The Department of Biomedical Engineering congratulates graduate students Iraj Hosseini, Joel Sunshine and Carmen Kut, who have been named to the 2015 class of Siebel Scholars. The eighty-three 2015 Siebel Scholars are from prominent graduate schools around the world. Iraj, Joel and Carmen are three of the five Johns Hopkins University student who received this honor. Other Johns Hopkins awardees were Mustafa Ankarali, Mechanical Engineering; and Tuo Zhao, Computer Science. The merit-based Siebel program provides $35,000 to each student for use in his or her final year of graduate studies. View BME news article.
Iraj Hosseini, Iran | Mentor: Dr. Feilim Mac Gahbann
Thesis: Multiplexed Component Analysis to Identify Genes Contributing to the Immune Response during Acute SIV Infection
Carmen Kut, Baltimore, MD | Mentor: Dr. Xingde Li
Thesis: How Critical Is the Blood-Brain Barrier to the Development of Neurotherapeutics?
Joel Sunshine, Pikesville, MD | Mentor: Dr. Jordan Green
Thesis: Biodegradable Nano- and Microparticles for Gene Delivery and Immune Activation
July 22, 2014
Congratulations to Carmen Kut, BME MD/PhD student, who has recently won the Ruth L. Kirschstein Individual National Research Service Award Fellowships for MD/PhD students (NIH F30). Carmen had an outstanding ranking percentile (3%). Her proposed research, "OCT to Distinguish between Tumor & Non-Tumor Tissue in Infiltrating Brain Cancer," is co-advised by Dr. Xingde Li (BME), Dr. Alfredo Quinone-Hinojosa (Neuro-Surgery), and Dr. Elliot McVeigh (BME).
Grace Jianan Gang, PhD, a postdoctoral fellow in the I-STAR Lab in the Department of Biomedical Engineering, was awarded a $25,000 Research Seed Funding Grant for her proposal on task-based imaging at the 2014 Annual Meeting of the American Association of Physicists in Medicine (AAPM) in Austin, Texas.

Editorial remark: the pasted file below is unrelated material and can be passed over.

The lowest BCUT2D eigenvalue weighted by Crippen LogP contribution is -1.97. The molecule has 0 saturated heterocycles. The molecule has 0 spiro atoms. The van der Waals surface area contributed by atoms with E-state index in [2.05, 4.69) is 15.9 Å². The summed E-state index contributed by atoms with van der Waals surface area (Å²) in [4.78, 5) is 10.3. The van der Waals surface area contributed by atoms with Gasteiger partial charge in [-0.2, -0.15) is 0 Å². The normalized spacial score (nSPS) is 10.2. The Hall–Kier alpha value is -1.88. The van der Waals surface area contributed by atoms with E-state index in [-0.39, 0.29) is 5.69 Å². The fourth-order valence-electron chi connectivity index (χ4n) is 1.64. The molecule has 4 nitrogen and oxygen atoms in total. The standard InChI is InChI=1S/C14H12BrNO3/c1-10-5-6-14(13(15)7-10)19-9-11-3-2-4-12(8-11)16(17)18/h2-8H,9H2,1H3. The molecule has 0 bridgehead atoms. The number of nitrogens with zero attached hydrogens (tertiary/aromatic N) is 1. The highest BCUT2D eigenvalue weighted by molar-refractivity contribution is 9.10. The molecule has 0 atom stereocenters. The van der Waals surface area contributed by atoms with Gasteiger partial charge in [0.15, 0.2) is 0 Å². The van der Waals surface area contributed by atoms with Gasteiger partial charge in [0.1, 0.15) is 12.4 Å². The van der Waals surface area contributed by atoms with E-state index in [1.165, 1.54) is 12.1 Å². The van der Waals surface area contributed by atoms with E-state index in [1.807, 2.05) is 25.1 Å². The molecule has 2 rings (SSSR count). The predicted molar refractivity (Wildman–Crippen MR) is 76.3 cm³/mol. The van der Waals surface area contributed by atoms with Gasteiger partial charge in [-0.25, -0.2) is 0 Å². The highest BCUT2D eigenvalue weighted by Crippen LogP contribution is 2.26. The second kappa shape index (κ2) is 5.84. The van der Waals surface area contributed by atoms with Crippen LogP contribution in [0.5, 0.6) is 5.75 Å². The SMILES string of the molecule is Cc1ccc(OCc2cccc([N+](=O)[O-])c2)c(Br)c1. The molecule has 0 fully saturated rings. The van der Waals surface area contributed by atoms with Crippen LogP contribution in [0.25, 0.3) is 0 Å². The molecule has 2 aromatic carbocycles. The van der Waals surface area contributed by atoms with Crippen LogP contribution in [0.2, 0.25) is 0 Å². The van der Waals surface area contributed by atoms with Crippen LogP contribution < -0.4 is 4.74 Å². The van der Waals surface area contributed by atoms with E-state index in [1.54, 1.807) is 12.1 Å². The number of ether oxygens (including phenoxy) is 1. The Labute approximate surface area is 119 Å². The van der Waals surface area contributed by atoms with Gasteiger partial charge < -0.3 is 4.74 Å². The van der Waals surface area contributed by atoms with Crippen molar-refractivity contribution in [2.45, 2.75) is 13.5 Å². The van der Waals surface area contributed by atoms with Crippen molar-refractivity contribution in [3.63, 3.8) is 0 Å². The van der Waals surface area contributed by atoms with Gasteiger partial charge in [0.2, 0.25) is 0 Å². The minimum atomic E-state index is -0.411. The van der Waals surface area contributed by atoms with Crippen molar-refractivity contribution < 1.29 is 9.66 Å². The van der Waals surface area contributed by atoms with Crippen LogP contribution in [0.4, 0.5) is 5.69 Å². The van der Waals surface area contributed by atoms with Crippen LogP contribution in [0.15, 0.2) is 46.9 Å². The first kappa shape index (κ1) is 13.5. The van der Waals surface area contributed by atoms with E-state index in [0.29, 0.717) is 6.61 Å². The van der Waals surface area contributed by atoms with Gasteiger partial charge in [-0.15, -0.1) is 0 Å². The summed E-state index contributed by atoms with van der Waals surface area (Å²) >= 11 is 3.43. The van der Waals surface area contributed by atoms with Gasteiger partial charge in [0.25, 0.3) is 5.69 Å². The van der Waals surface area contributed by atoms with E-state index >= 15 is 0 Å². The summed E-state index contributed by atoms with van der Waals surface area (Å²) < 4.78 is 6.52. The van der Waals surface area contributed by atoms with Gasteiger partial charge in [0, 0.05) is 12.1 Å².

Grace’s work extends new methods for modeling image quality in CT in a way to directly incorporate the imaging task in the acquisition and reconstruction of 3D images, offering improvement in image quality and reduction in radiation dose. Grace works under the supervision of Dr. Jeff Siewerdsen.
Adam Wang, PhD, was presented with the Jack Fowler Junior Investigator Award at the a 2014 Annual Meeting of the American Association of Physicists in Medicine (AAPM) for his talk entitled "Low-Dose C-Arm Cone-Beam CT with Model-Based Image Reconstruction for High-Quality Guidance of Neurosurgical Intervention."
Adam’s work brings novel 3D image reconstruction methods — which are now finding increased use in diagnostic radiology — into the operating room. His approach offers improved image quality and lower radiation dose to image-guided procedures. The advanced technique affords the ability to form such images with computation time — and is compatible with streamlined surgical workflows.
Adam’s approach combines parallel computation on GPU with accelerated optimization methods to create 3D images in as little as two minutes. By contrast, conventional methods require an hour or more.
July 21, 2014
Daniel Tward, a BME PhD student, was recognized at the annual conference of the Extreme Science and Engineering Discovery Environment organization (XSEDE14) for best presentation. Tward’s research, presented as a “Lightning Talk” was entitled “Computational Anatomy Gateway: Leveraging XSEDE Computational Resources for Shape Analysis.”
Computational Anatomy Gateway project contributors and support include Daniel Tward, Saurabh Jain, David Lee, Anthony Kolasny, Timothy Brown, Laurent Younes, and BME professors Tilak Ratnanather and Michael Miller.